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Successful Young Producers Share 7 Financial Habits

January 31, 2012
By: Ed Clark, Top Producer Business and Issues Editor

Seven financial habits are keys to success for young producers. These farmers:

  • avidly seek information;
  • carefully analyze that information;
  • think competitively;
  • partner with others;
  • finance the right way;
  • constantly improve in all aspects; and
  • collaborate through human relationships.
 
"Being an information junkie goes beyond weather and markets," says Greg Wolf of Kennedy & Co., LLC, an accounting and consulting firm. Wolf spoke at Tomorrow’s Top Producer Seminar in Chicago. Successful young producers are focused on new and intriguing information, including the right kind of accounting information, he says. In his view, producers need both accrual-based information and management centers, which show how costs are broken down on a sector basis.
 
But it takes more than information to be successful; it must also be translated into something producers can take action on, Wolf says. Five types of analysis are important to be successful with information—trend analysis, cost analysis, Dupont analysis, shock and ratio analysis. "This requires having a CFO mindset," Wolf states. Most significant, he says, are three years of financial history compared to three years of projections.
 
Wolf’s third financial habit, thinking competitively, does not mean getting into the field earlier than your neighbor or selling grain for a higher price. Rather, it means "how to compete strategically, learning what we’re good at and not so good," he says. Doing so requires thinking like a CEO, Wolf explains, "cultivating comparative advantages."
 
For example, he had a farm client who grew wheat, milo and cattle. One of this client's advantages, though, was in management as well as the gift of creating equipment for specific needs. By thinking strategically, the farmer shifted to irrigation and discovered new profit centers with a higher return—watermelon, potatoes, collard greens and spinach.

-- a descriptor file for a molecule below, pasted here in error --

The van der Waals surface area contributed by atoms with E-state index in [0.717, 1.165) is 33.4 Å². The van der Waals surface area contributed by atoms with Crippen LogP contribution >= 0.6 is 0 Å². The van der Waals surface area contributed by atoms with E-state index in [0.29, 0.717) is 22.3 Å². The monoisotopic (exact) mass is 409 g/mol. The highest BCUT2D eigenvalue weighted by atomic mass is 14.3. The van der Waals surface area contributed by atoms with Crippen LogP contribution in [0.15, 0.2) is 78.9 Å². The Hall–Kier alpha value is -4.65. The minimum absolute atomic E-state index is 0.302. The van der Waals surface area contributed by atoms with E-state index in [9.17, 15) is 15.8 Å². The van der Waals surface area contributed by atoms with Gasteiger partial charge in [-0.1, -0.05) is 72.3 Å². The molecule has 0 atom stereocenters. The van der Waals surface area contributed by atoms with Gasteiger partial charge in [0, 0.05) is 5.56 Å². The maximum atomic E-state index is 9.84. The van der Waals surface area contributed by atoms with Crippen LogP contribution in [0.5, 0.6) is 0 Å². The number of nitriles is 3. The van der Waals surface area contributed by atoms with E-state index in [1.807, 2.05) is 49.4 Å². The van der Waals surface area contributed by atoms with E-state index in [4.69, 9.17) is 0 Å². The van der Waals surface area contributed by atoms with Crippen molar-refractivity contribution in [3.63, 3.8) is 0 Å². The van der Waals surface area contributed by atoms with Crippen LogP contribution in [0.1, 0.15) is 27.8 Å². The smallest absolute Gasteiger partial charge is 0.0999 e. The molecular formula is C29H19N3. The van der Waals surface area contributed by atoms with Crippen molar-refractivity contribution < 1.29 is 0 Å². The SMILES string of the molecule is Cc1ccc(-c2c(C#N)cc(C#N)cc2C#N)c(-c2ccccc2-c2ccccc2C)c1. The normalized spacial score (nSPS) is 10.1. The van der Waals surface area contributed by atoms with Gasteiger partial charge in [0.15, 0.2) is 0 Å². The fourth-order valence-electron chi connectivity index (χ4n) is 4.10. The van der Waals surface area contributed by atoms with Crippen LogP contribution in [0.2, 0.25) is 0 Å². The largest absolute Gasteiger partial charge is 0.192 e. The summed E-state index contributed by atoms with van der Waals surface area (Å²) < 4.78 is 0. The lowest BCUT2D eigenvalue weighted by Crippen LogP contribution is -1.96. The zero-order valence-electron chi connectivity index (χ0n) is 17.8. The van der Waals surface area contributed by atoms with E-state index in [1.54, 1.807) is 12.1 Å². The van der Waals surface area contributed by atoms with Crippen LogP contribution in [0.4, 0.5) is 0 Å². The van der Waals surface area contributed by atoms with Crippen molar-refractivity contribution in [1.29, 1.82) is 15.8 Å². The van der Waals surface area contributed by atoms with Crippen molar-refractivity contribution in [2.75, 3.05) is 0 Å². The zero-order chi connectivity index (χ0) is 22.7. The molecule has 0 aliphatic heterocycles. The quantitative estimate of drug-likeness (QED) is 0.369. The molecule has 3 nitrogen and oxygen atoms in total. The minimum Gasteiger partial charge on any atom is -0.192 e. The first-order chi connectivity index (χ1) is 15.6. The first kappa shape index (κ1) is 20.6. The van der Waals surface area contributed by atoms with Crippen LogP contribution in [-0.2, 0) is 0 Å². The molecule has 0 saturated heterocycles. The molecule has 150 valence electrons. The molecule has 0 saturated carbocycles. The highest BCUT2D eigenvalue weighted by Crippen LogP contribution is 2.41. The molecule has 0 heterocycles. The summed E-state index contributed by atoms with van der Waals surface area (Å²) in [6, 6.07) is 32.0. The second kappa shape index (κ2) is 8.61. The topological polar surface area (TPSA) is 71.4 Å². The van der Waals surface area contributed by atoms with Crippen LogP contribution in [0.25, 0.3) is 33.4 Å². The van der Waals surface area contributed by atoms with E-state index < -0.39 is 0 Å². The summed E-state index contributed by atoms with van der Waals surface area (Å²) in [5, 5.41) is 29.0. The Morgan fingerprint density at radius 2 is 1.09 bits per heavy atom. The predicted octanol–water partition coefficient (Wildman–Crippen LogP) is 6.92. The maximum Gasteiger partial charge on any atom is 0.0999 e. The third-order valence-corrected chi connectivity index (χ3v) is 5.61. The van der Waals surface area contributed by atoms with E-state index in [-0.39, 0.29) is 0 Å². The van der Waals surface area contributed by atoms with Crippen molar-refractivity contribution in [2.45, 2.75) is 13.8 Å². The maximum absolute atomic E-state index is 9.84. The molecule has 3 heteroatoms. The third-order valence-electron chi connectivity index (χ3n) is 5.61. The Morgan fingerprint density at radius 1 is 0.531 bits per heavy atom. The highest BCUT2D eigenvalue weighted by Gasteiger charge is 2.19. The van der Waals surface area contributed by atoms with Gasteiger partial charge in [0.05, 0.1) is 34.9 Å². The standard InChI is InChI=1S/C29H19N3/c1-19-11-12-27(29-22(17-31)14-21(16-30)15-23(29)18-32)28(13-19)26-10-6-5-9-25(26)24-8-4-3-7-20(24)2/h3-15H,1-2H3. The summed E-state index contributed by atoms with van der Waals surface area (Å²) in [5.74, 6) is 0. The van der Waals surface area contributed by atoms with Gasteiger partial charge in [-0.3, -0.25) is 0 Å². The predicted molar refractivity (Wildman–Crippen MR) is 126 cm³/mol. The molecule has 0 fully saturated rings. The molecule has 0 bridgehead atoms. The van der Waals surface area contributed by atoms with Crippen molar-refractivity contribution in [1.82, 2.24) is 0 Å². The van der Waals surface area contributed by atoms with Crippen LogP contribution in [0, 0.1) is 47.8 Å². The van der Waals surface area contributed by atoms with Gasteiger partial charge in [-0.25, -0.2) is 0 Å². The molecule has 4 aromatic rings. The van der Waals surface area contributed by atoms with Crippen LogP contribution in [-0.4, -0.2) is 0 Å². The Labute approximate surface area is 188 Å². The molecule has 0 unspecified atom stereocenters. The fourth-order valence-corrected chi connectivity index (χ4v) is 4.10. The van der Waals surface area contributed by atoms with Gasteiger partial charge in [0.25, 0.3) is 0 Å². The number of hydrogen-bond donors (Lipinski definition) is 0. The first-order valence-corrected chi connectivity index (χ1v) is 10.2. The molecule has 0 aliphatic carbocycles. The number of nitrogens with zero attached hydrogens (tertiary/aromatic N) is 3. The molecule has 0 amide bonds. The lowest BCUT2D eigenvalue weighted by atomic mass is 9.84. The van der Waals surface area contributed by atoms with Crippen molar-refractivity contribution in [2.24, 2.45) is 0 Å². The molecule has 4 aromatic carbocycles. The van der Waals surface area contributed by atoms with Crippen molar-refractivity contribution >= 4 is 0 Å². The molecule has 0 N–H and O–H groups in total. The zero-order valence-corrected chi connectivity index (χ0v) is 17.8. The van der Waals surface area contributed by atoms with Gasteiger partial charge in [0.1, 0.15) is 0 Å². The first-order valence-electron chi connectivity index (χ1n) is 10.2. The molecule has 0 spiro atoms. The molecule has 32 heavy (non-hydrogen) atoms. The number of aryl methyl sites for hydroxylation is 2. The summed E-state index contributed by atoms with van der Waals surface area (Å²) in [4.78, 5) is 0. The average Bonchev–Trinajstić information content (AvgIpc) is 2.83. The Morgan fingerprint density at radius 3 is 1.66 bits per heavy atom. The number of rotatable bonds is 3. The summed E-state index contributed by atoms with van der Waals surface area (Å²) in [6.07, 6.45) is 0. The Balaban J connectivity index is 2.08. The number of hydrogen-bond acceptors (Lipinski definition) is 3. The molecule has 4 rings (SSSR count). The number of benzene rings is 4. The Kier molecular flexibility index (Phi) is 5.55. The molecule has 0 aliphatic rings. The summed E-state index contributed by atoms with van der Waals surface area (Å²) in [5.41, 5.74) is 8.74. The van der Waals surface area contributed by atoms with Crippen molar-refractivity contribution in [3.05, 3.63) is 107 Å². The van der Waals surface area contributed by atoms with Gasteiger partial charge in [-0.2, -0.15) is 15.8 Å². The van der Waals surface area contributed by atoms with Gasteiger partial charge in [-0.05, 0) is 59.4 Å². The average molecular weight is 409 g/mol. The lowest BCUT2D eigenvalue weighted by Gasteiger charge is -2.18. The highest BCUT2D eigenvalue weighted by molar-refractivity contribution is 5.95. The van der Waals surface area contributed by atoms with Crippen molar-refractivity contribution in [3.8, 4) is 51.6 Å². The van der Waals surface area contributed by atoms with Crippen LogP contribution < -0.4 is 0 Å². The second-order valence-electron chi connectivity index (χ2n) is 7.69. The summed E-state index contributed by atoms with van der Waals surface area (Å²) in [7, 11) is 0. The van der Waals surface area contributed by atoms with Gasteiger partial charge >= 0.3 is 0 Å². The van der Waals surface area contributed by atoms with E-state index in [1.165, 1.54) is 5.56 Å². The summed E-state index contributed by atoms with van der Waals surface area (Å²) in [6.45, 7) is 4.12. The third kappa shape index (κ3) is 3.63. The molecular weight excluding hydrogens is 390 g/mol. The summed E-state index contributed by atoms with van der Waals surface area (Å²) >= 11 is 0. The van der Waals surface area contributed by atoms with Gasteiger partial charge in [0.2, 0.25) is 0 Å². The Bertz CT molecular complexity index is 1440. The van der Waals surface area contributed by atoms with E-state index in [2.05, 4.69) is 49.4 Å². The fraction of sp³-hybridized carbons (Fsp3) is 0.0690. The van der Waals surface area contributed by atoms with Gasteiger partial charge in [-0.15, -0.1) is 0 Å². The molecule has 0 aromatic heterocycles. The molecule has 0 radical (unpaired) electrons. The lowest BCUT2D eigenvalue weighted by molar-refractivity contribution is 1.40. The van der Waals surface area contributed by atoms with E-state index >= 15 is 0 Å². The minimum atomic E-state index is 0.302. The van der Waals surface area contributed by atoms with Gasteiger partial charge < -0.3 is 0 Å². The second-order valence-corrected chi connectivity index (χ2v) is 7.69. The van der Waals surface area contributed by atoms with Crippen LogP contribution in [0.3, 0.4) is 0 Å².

Partnering with vendors, service providers, and even creating advisory boards can be very useful financially, Wolf says. One farm brought in a retired CEO of a medium-sized implement business to sit on the farm's advisory board, and boosted management in a phenomenal way. "It’s definitely had an impact on their bottom line," he notes. In another case, a farm partnered with a new lender that allowed it to consolidate debt.
 
It's also important to continually push the envelope to improve in everything you do. "Always come back and sharpen the saw," Wolf says. While it is important to embrace new and better ways of managing, it’s equally important to let go of older and less useful systems, what he calls "creative destruction." The result is a system that becomes more profitable, Wolf adds.
 
Lastly, Wolf stressed the concept of collaborating, cultivating human relationships, placing equal value, for instance on ownership, management and family.
 
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See all of the news, photos, videos and more from the 2012 Tomorrow’s Top Producer event in Chicago, Ill.

 

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